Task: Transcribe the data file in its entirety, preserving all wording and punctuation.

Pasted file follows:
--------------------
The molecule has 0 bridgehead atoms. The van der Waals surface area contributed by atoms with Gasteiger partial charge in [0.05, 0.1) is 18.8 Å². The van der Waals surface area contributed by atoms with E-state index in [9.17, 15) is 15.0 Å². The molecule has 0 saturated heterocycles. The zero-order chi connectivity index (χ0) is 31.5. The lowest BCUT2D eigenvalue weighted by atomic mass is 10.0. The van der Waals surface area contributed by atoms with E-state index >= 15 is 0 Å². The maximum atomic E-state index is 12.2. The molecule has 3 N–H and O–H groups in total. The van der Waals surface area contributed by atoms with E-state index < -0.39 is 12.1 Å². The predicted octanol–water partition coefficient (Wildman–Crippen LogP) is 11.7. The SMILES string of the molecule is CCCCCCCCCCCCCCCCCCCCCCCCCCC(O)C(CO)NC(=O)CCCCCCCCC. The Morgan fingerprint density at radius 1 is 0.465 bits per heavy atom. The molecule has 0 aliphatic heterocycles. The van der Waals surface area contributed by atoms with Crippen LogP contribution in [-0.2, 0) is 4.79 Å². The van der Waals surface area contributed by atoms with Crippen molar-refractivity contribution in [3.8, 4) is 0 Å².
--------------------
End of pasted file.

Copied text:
The molecule has 0 bridgehead atoms. The van der Waals surface area contributed by atoms with Gasteiger partial charge in [0.05, 0.1) is 18.8 Å². The van der Waals surface area contributed by atoms with E-state index in [9.17, 15) is 15.0 Å². The molecule has 0 saturated heterocycles. The zero-order chi connectivity index (χ0) is 31.5. The lowest BCUT2D eigenvalue weighted by atomic mass is 10.0. The van der Waals surface area contributed by atoms with E-state index >= 15 is 0 Å². The maximum atomic E-state index is 12.2. The molecule has 3 N–H and O–H groups in total. The van der Waals surface area contributed by atoms with E-state index < -0.39 is 12.1 Å². The predicted octanol–water partition coefficient (Wildman–Crippen LogP) is 11.7. The SMILES string of the molecule is CCCCCCCCCCCCCCCCCCCCCCCCCCC(O)C(CO)NC(=O)CCCCCCCCC. The Morgan fingerprint density at radius 1 is 0.465 bits per heavy atom. The molecule has 0 aliphatic heterocycles. The van der Waals surface area contributed by atoms with Crippen LogP contribution in [-0.2, 0) is 4.79 Å². The van der Waals surface area contributed by atoms with Crippen molar-refractivity contribution in [3.8, 4) is 0 Å².